The Star Line Nail and Transportation Company operated a stagecoach line, which traveled a regular schedule between Prescott, Arizona, and Santa Fe, New Mexico. Primarily catering to the United States Army, the stage line carried troops, supplies, and sometimes, the army’s payroll between Fort Wingate, New Mexico, and Fort Whipple, Arizona.
In 1874, Samuel Wharton and Thomas Horton held up the stage just northwest of Albuquerque, escaping with $50,000 in gold coins for the army payroll. Traveling north on horses stolen from a Navajo Indian herd, they passed through Largo Canyon before reaching the San Juan River near Blanco.
Riding swiftly and covering quite a distance, they were surprised when they looked behind them and saw the cavalry in hot pursuit. Panicked, they buried the gold near a rock-shaped arch and fled.
However, they were captured just a short time later. Identified by two Navajo guides as having been the men who stole the horses, Tom Horton and Samuel Wharton were tried and sentenced to forty years in the New Mexico Territorial Prison.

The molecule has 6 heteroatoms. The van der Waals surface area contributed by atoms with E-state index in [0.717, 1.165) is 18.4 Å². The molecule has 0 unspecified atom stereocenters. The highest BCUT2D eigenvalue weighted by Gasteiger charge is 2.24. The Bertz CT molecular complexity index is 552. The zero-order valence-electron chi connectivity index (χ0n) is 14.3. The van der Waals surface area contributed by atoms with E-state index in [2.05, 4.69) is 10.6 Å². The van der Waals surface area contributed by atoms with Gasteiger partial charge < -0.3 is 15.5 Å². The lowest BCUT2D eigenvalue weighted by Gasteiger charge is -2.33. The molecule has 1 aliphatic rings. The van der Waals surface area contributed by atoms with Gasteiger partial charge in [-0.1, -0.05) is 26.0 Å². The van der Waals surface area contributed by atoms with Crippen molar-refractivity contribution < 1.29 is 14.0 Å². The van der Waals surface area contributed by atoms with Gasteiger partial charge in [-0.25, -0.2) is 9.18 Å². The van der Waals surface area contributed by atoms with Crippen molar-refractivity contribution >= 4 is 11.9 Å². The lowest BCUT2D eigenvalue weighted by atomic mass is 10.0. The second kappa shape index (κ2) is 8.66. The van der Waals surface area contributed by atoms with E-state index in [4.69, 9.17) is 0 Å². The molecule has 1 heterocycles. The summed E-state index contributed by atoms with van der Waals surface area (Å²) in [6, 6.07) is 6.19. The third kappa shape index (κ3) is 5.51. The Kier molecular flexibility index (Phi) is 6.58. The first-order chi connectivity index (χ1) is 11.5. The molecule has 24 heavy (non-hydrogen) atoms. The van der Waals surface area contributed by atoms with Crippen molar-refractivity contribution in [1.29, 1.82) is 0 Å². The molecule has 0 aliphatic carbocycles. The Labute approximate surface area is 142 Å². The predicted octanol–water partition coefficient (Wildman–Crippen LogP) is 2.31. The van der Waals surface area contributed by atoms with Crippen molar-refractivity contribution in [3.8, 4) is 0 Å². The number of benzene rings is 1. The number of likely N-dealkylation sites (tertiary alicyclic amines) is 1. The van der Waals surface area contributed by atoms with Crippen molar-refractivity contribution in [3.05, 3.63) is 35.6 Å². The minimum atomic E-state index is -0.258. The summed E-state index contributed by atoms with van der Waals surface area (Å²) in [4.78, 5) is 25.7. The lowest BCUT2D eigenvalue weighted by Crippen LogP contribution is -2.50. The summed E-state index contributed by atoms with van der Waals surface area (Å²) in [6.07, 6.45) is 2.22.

While in prison, Tom Horton died, but Samuel Wharton lived to be released. Thirty-five years after the theft, he returned to Aztec, New Mexico spending the summer riding the countryside of San Juan County. Reportedly he could never find the exact place where they had stashed the gold. The rock-shaped arch is said to be hidden in Slane’s or Potter Arroyo between Aztec and Blanco.
Aztec, New Mexico, is located in northwest New Mexico. Blanco is about 17 miles to the southeast of Aztec.
Reader Update, January 2006: Thanks to our reader, Douglas McCleary, this legend is most likely just that – a legend. The loot taken, which would have probably included not only Army payroll, but also payment for Bureau of Indian Affairs employees, would have been grounds for a Federal trial for Mr. Horton and Mr. Wharton. Mr. McCleary did a little research on this tale by contacting the New Mexico State Archives who was unable to locate any criminal cases in any of the counties where the outlaws might have been tried. Additionally, the New Mexico Territorial Prison census of 1884 shows no prisoners sentenced for stagecoach robbery. Mr. McCleary worked at Fort Wingate as a firefighter until the base closure in 1993. Thanks for the update Mr. McCleary!
© Kathy Alexander/Legends of America, updated December 2022.
Ghosts, Legends, Myths, & Mysteries
New Mexico – Land of Enchantment